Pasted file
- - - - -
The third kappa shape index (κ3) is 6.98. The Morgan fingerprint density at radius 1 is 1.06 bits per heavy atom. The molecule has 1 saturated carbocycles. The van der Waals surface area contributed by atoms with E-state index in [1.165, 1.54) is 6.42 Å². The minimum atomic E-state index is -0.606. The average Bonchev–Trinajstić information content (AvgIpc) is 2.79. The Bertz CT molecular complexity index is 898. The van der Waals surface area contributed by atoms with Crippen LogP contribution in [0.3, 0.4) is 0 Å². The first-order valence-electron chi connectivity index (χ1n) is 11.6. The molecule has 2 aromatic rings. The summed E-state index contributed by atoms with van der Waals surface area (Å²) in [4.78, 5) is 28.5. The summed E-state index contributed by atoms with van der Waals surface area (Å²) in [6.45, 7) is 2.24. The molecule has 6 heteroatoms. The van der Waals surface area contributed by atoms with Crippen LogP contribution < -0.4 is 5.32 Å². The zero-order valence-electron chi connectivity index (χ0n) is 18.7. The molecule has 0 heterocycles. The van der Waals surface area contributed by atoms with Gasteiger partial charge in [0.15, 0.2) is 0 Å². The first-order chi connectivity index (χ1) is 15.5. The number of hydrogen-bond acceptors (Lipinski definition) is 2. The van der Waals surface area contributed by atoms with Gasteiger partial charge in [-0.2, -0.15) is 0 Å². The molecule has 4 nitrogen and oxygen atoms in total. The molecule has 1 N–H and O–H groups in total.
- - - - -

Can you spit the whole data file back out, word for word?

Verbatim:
The third kappa shape index (κ3) is 6.98. The Morgan fingerprint density at radius 1 is 1.06 bits per heavy atom. The molecule has 1 saturated carbocycles. The van der Waals surface area contributed by atoms with E-state index in [1.165, 1.54) is 6.42 Å². The minimum atomic E-state index is -0.606. The average Bonchev–Trinajstić information content (AvgIpc) is 2.79. The Bertz CT molecular complexity index is 898. The van der Waals surface area contributed by atoms with Crippen LogP contribution in [0.3, 0.4) is 0 Å². The first-order valence-electron chi connectivity index (χ1n) is 11.6. The molecule has 2 aromatic rings. The summed E-state index contributed by atoms with van der Waals surface area (Å²) in [4.78, 5) is 28.5. The summed E-state index contributed by atoms with van der Waals surface area (Å²) in [6.45, 7) is 2.24. The molecule has 6 heteroatoms. The van der Waals surface area contributed by atoms with Crippen LogP contribution < -0.4 is 5.32 Å². The zero-order valence-electron chi connectivity index (χ0n) is 18.7. The molecule has 0 heterocycles. The van der Waals surface area contributed by atoms with Gasteiger partial charge in [0.15, 0.2) is 0 Å². The first-order chi connectivity index (χ1) is 15.5. The number of hydrogen-bond acceptors (Lipinski definition) is 2. The van der Waals surface area contributed by atoms with Gasteiger partial charge in [-0.2, -0.15) is 0 Å². The molecule has 4 nitrogen and oxygen atoms in total. The molecule has 1 N–H and O–H groups in total.